Card Security Concerns Do Not Dampen CSCU Meeting
ST. PETERSBURG, Fla. — An undercurrent of concern about how card processor FIS was handling some of its ongoing information security problems was not enough to dissuade 321 payment executives from 131 credit unions that use the processor from meeting April 25-29 to celebrate card success and strategy.
The card processor for the majority of credit union debit and credit card programs received a supervisory letter from federal banking regulators that the NCUA then shared with credit unions that process their transactions with the company.
That letter, what it might mean and what FIS was doing about the problems it identified, were the topics of widespread speculation at the meeting but relatively little public comment from the company.
On background, executives with CSCU said the company had been warned by federal regulators that it could only speak directly about the letter with executives from processing credit unions and with no one else. FIS has not yet released a statement about why it was declining to answer questions publicly.
CSCU had made room on its meeting schedule to allow security officials from FIS to address the topic, but the first meeting had to be stopped when it became clear that most of the questions from credit union executives concerned topics that FIS could not address publicly. FIS executives later took questions from CU executives in a meeting that was closed to the press.
But while he avoided the topic of the letter, Greg Schaffer, FIS’ new chief information security officer, fielded some questions about what the company was doing to address information security.
In particular, he addressed how FIS’ credit union clients will be expected to take on a greater role in helping guard information security and prevent information security breaches.
Schaffer explained to assembled executives that the information security world has changed from a model of setting up rigid perimeters around networks to keep data safe to one of preventing data theft when networks are breached–and carrying the expectation that they will be breached.
Schaffer said breaches are inevitable given the millions of lines of computer code that have been written to run the variety of different applications and programs that use the Internet and online communication in some way.
“How many people in the room have written dozens or even hundreds of documents that might have a comma out of place or be missing a period or have an extra period,” Schaffer said. “Now imagine that across millions of lines of code, and every misplaced colon or other symbol might be just enough to open up a vulnerability that someone could exploit,” he said.
The focus instead must be on setting up the systems and other measures that will prevent someone who breaches the system from making off with any data, he said. And that means knowing much more about potential vulnerabilities across different parts of the entire payment system, including financial institutions such as credit unions.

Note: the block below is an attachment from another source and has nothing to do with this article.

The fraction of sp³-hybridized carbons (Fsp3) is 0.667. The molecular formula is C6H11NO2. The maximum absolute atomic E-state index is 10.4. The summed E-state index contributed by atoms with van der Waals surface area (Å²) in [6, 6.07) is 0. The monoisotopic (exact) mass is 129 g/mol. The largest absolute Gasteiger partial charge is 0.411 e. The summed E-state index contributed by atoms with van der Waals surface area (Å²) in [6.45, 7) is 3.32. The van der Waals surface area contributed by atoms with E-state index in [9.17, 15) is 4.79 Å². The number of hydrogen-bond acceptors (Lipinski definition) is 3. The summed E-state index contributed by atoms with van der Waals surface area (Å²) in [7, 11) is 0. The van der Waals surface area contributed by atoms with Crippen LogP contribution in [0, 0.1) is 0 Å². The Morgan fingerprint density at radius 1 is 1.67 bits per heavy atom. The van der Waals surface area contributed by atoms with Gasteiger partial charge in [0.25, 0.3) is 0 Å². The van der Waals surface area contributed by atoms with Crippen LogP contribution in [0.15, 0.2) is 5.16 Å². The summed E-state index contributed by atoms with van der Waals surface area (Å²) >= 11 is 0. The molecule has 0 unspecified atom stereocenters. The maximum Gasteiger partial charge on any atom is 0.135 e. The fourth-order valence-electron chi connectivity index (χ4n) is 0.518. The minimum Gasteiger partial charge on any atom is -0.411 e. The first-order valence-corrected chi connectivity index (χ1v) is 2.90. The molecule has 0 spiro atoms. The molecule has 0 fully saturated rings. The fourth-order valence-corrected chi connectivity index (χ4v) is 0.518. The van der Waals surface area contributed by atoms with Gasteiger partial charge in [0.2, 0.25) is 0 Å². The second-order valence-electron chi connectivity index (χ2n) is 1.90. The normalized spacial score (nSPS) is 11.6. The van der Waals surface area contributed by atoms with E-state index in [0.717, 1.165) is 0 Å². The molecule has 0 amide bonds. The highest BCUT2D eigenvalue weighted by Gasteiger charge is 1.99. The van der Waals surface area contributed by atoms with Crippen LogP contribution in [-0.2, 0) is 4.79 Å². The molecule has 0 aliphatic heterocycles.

Schaffer used the example of a sophisticated phishing attack that convinces a credit union member to click on a link which could open up a vulnerability that might compromise not only the CU’s online environment but also that of FIS or other information service providers.
To help prevent this, Schaffer said FIS would focus on helping client credit unions better train payment executives about information security risks, especially those executives who have the power to altar or change a credit union’s information technology or payment systems. The processor will also help client credit unions improve their ability to monitor their systems for potential data breaches and to respond more effectively in cooperation with FIS when a breach occurs. Schaffer declined to add any details about the effort but promised the company would have more information forthcoming in the near future.
But as important as the security questions were, they could not dampen the conference’s overall attitude of optimism about prospects for greater credit union growth in payments.
Wayne Best, Visa’s chief economist, told the executives that while the United States economy is not out of the woods yet, it is much improved from where it was and will likely keep improving, albeit sluggishly, as long as no crisis from overseas arises.
Best put his comments in the context of the improving economic situation still be vulnerable to possible shocks from outside the country and moving sluggishly overall. This environment means that card issuing credit unions will have to segment their card offerings and promotions much more tightly than they have in the past in order identify and take advantage of payment opportunities, he explained.
The group also heard from Kristin Christian, the woman considered most responsible for Bank Transfer Day. She told the group that she has become a unofficial lobbyist for raising the legislative cap on member business lending.
Christian told the payments executives that she had been lobbying her fellow social media activists to support the effort to repeal the MBL cap and she put the effort in the context of what she called an effort between credit unions and the millennial generation to renew the economy through expanded small business opportunities.